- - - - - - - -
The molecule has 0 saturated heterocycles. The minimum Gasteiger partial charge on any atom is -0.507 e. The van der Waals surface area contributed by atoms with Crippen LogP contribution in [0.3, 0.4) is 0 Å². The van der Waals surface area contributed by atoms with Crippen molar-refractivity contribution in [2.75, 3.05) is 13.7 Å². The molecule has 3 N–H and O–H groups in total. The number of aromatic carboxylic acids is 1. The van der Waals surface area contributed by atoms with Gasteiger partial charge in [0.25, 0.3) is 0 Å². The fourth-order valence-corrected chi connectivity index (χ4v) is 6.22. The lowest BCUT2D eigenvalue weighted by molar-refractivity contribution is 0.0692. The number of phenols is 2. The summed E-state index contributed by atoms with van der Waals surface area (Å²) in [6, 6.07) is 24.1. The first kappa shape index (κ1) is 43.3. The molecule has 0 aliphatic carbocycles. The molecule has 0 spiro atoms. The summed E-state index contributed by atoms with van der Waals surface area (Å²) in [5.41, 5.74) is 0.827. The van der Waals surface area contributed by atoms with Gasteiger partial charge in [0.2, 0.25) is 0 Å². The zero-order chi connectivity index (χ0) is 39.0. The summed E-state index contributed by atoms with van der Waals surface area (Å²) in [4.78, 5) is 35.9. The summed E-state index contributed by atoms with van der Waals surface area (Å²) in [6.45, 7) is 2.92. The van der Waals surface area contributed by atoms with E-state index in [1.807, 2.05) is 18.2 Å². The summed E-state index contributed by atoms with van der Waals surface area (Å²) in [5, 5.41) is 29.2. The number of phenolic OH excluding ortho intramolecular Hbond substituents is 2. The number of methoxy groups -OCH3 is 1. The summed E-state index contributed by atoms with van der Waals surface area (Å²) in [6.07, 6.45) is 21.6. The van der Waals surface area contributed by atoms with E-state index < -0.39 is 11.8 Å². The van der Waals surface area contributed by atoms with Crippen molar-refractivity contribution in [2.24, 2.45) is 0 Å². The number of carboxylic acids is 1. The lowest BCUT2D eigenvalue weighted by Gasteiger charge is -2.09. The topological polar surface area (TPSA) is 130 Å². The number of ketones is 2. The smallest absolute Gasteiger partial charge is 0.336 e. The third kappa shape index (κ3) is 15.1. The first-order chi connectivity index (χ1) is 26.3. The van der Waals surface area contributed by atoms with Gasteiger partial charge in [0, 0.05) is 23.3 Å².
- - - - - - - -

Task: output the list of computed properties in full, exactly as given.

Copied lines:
The molecule has 0 saturated heterocycles. The minimum Gasteiger partial charge on any atom is -0.507 e. The van der Waals surface area contributed by atoms with Crippen LogP contribution in [0.3, 0.4) is 0 Å². The van der Waals surface area contributed by atoms with Crippen molar-refractivity contribution in [2.75, 3.05) is 13.7 Å². The molecule has 3 N–H and O–H groups in total. The number of aromatic carboxylic acids is 1. The van der Waals surface area contributed by atoms with Gasteiger partial charge in [0.25, 0.3) is 0 Å². The fourth-order valence-corrected chi connectivity index (χ4v) is 6.22. The lowest BCUT2D eigenvalue weighted by molar-refractivity contribution is 0.0692. The number of phenols is 2. The summed E-state index contributed by atoms with van der Waals surface area (Å²) in [6, 6.07) is 24.1. The first kappa shape index (κ1) is 43.3. The molecule has 0 aliphatic carbocycles. The molecule has 0 spiro atoms. The summed E-state index contributed by atoms with van der Waals surface area (Å²) in [5.41, 5.74) is 0.827. The van der Waals surface area contributed by atoms with Gasteiger partial charge in [0.2, 0.25) is 0 Å². The zero-order chi connectivity index (χ0) is 39.0. The summed E-state index contributed by atoms with van der Waals surface area (Å²) in [4.78, 5) is 35.9. The summed E-state index contributed by atoms with van der Waals surface area (Å²) in [6.45, 7) is 2.92. The van der Waals surface area contributed by atoms with E-state index in [1.807, 2.05) is 18.2 Å². The summed E-state index contributed by atoms with van der Waals surface area (Å²) in [5, 5.41) is 29.2. The number of phenolic OH excluding ortho intramolecular Hbond substituents is 2. The number of methoxy groups -OCH3 is 1. The summed E-state index contributed by atoms with van der Waals surface area (Å²) in [6.07, 6.45) is 21.6. The van der Waals surface area contributed by atoms with E-state index < -0.39 is 11.8 Å². The van der Waals surface area contributed by atoms with Crippen molar-refractivity contribution in [2.24, 2.45) is 0 Å². The number of carboxylic acids is 1. The lowest BCUT2D eigenvalue weighted by Gasteiger charge is -2.09. The topological polar surface area (TPSA) is 130 Å². The number of ketones is 2. The smallest absolute Gasteiger partial charge is 0.336 e. The third kappa shape index (κ3) is 15.1. The first-order chi connectivity index (χ1) is 26.3. The van der Waals surface area contributed by atoms with Gasteiger partial charge in [0, 0.05) is 23.3 Å².